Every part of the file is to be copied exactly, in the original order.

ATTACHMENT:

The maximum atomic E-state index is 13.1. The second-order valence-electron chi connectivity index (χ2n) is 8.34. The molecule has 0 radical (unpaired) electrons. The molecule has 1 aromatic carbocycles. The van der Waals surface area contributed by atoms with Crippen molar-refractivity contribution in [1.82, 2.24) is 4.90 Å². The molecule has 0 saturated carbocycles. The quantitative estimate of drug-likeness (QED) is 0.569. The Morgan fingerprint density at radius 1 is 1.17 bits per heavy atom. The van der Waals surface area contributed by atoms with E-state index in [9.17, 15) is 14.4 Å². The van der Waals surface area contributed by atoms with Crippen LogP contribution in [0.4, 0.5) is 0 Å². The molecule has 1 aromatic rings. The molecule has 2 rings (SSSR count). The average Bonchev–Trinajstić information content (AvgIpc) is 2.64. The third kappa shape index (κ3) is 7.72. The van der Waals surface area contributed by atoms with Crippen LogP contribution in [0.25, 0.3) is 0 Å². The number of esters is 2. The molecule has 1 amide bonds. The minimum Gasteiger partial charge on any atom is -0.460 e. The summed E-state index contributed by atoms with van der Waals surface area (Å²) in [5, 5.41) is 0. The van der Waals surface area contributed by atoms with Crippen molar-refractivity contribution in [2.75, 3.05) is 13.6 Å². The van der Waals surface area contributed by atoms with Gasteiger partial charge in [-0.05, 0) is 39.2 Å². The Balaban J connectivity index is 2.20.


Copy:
The maximum atomic E-state index is 13.1. The second-order valence-electron chi connectivity index (χ2n) is 8.34. The molecule has 0 radical (unpaired) electrons. The molecule has 1 aromatic carbocycles. The van der Waals surface area contributed by atoms with Crippen molar-refractivity contribution in [1.82, 2.24) is 4.90 Å². The molecule has 0 saturated carbocycles. The quantitative estimate of drug-likeness (QED) is 0.569. The Morgan fingerprint density at radius 1 is 1.17 bits per heavy atom. The van der Waals surface area contributed by atoms with E-state index in [9.17, 15) is 14.4 Å². The van der Waals surface area contributed by atoms with Crippen LogP contribution in [0.4, 0.5) is 0 Å². The molecule has 1 aromatic rings. The molecule has 2 rings (SSSR count). The average Bonchev–Trinajstić information content (AvgIpc) is 2.64. The third kappa shape index (κ3) is 7.72. The van der Waals surface area contributed by atoms with Crippen LogP contribution in [0.25, 0.3) is 0 Å². The number of esters is 2. The molecule has 1 amide bonds. The minimum Gasteiger partial charge on any atom is -0.460 e. The summed E-state index contributed by atoms with van der Waals surface area (Å²) in [5, 5.41) is 0. The van der Waals surface area contributed by atoms with Crippen molar-refractivity contribution in [2.75, 3.05) is 13.6 Å². The van der Waals surface area contributed by atoms with Gasteiger partial charge in [-0.05, 0) is 39.2 Å². The Balaban J connectivity index is 2.20.